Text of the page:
From: Dave Sutherland
Date: 12 Feb 10 - 11:54 AM

Re your last question the line should be:-
"Were all the Grahams here in this court"
as it is part of the sequence where his rather trumped up trial is progressing in spite of his many lady admirers offering the judge attractive bribes to buy his freedom.
The Grahams are the clan of warriors of whom Hughie is a leading member. ( He is more commonly referred to as Hughie the Graham)
The fifteen feet that he jumps is probably down to his anger at being falsely accused and so quickly sentenced.
Finally I would suggest that you try to find a version of the ballad performed by Ewan MacColl who makes Hughie sound like the ferocious brigand that he was as opposed to the apologetic,shambling figure as he energes from Ms Tabor's version.


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Subject: RE: Questions about Hughie Graham
From: Richard Bridge
Date: 12 Feb 10 - 01:04 PM

Oh, I think Tabor shows the fire very finely.


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Subject: RE: Questions about Hughie Graham
From: YorkshireYankee
Date: 12 Feb 10 - 01:38 PM

Dave... COURT instead of COAT...brilliant! Now that makes sense! And I can see how easily COURT could have mondegreenised into COAT.
Thank you so much!
I will see what I can do about hearing MacColl's version, but I have to agree with Richard Bridge in that I definitely did not picture him as "apologetic" and "shambling" after hearing Tabor's version -- not at all.


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Subject: RE: Questions about Hughie Graham
From: Fred McCormick
Date: 12 Feb 10 - 03:33 PM

Dave Sutherland. "Finally I would suggest that you try to find a version of the ballad performed by Ewan MacColl who makes Hughie sound like the ferocious brigand that he was as opposed to the apologetic,shambling figure as he energes from Ms Tabor's version."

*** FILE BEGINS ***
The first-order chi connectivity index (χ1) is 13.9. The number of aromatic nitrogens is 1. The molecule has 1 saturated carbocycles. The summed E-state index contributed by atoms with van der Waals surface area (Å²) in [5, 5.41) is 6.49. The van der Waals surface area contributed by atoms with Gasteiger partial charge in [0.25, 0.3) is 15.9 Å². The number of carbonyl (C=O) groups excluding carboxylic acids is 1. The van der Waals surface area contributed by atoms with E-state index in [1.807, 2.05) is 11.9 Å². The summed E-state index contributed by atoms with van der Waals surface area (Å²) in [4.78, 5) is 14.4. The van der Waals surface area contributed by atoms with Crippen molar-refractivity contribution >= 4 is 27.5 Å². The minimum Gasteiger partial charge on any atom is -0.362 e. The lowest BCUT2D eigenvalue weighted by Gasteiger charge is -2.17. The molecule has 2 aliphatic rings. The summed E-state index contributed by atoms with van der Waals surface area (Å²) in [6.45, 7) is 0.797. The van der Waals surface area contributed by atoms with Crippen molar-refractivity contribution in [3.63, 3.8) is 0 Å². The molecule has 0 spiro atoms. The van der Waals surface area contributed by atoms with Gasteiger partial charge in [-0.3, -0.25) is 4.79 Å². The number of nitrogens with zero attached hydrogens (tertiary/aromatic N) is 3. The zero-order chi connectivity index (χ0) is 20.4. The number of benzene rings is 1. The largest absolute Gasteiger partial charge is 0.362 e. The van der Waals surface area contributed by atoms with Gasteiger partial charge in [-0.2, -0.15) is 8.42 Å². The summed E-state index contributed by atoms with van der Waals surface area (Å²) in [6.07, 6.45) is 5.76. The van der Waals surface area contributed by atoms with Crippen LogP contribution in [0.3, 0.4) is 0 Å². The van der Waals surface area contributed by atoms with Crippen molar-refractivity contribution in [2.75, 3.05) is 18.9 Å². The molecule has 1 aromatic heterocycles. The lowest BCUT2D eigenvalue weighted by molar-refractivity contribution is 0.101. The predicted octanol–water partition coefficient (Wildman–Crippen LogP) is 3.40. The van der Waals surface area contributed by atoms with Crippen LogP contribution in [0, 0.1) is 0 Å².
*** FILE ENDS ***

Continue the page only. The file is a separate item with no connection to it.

I haven't heard June Tabor's performance of this ballad. However, previous encounters with her singing make me think I would end up agreeing with Dave.

MacColl recorded at least two versions of Hughie The Graham. One such can be found on the recent Topic release; Ballads. TSCD 576D. He re-recorded that version in 1964 for Folkways as part of volume 2 of a 3 LP set, called The English and Scottish Popular Ballads. l. 2 - Child Ballads. Folkways FW03510.

That same year he recorded a different version for the Topic LP, English and Scottish Folk Ballads. Topic 12T 103. An augmented CD reissue is available on Topic as English and Scottish Folk Ballads. TSCD480.

Both versions have excellent texts, although IMO the TSCD 576/Folkways has far and away the better tune.

BTW., I once heard Hamish Henderson sing a different version which had the line "Though there were ten Grahams all in his skin..........". I think that confirms Yorkshire Yankee's figurings precisely.


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Subject: RE: Questions about Hughie Graham
From: YorkshireYankee
Date: 12 Feb 10 - 04:13 PM

Fred, many thanks for all that good info!


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Subject: RE: Questions about Hughie Graham
From: Richard Hardaker
Date: 13 Feb 10 - 04:53 AM

Once again I would recommend reading George Macdonald Fraser's excellent history, "The Steel Bonnets" for the historical background to "Hughie the Graeme" (and the border ballads in general)
There is a lot about the Graham clan and the antagonism between them and Lord (Thomas) Scrope the younger when he was warden of the English West March, also also how the Grahams were supressed after the union of the crowns in 1603. In spite of all the hangings and deportations there are still plenty of Grahams resident in the old debatable land; at one time every other shopfront in Longtown had the name Graham above the door.


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Subject: RE: Questions about Hughie Graham
From: GUEST,Gordon T
Date: 13 Feb 10 - 05:58 AM

This is a great border ballad, with a fine balance of brutality and nobility.MacColl's is the best version I've heard (but I'm not sure I've heard June Tabor's).The narrative is excellent( no doubt tidied up by Sir Walter Scott!) and so is the tune (which always reminds me of a famous classical piece), and there is an odd, but very singable chorus;-
tey amarayo londonderry
tey amarayo london dee


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Subject: RE: Questions about Hughie Graham
From: Vic Smith
Date: 13 Feb 10 - 07:35 AM

I used to sing this a lot decades ago - learned from the MacColl version and sung to Tina's rich concertina accompaniment. I'll have to dredge my memory to see if it is still all there. I wouldn't mind betting that I could get it all the first time I tried it; the words of ballads cling to my memory like limpets.